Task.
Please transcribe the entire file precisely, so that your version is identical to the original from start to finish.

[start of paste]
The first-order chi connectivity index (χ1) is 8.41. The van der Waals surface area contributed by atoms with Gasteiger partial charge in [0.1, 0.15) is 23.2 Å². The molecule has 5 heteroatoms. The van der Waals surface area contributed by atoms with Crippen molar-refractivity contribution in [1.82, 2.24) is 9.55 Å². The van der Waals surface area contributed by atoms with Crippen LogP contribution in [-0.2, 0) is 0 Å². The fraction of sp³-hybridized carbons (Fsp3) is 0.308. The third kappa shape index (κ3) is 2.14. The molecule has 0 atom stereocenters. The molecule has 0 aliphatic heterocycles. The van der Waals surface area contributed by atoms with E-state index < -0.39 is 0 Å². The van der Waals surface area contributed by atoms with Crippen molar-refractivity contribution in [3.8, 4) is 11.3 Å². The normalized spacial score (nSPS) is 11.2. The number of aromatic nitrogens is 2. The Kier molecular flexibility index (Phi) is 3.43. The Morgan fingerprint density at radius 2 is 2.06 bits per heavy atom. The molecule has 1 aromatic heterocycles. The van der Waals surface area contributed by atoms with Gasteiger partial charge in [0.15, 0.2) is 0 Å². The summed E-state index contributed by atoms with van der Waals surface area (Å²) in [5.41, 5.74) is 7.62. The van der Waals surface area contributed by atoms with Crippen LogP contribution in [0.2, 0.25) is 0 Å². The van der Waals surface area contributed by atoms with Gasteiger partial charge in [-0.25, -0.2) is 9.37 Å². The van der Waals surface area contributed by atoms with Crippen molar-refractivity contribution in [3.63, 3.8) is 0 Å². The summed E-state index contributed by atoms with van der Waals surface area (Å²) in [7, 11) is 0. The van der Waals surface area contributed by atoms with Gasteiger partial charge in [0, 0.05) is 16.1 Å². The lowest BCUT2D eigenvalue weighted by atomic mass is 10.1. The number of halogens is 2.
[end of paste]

The first-order chi connectivity index (χ1) is 8.41. The van der Waals surface area contributed by atoms with Gasteiger partial charge in [0.1, 0.15) is 23.2 Å². The molecule has 5 heteroatoms. The van der Waals surface area contributed by atoms with Crippen molar-refractivity contribution in [1.82, 2.24) is 9.55 Å². The van der Waals surface area contributed by atoms with Crippen LogP contribution in [-0.2, 0) is 0 Å². The fraction of sp³-hybridized carbons (Fsp3) is 0.308. The third kappa shape index (κ3) is 2.14. The molecule has 0 atom stereocenters. The molecule has 0 aliphatic heterocycles. The van der Waals surface area contributed by atoms with E-state index < -0.39 is 0 Å². The van der Waals surface area contributed by atoms with Crippen molar-refractivity contribution in [3.8, 4) is 11.3 Å². The normalized spacial score (nSPS) is 11.2. The number of aromatic nitrogens is 2. The Kier molecular flexibility index (Phi) is 3.43. The Morgan fingerprint density at radius 2 is 2.06 bits per heavy atom. The molecule has 1 aromatic heterocycles. The van der Waals surface area contributed by atoms with Gasteiger partial charge in [0.15, 0.2) is 0 Å². The summed E-state index contributed by atoms with van der Waals surface area (Å²) in [5.41, 5.74) is 7.62. The van der Waals surface area contributed by atoms with Crippen LogP contribution in [0.2, 0.25) is 0 Å². The van der Waals surface area contributed by atoms with Gasteiger partial charge in [-0.25, -0.2) is 9.37 Å². The van der Waals surface area contributed by atoms with Crippen molar-refractivity contribution in [3.63, 3.8) is 0 Å². The summed E-state index contributed by atoms with van der Waals surface area (Å²) in [7, 11) is 0. The van der Waals surface area contributed by atoms with Gasteiger partial charge in [0, 0.05) is 16.1 Å². The lowest BCUT2D eigenvalue weighted by atomic mass is 10.1. The number of halogens is 2.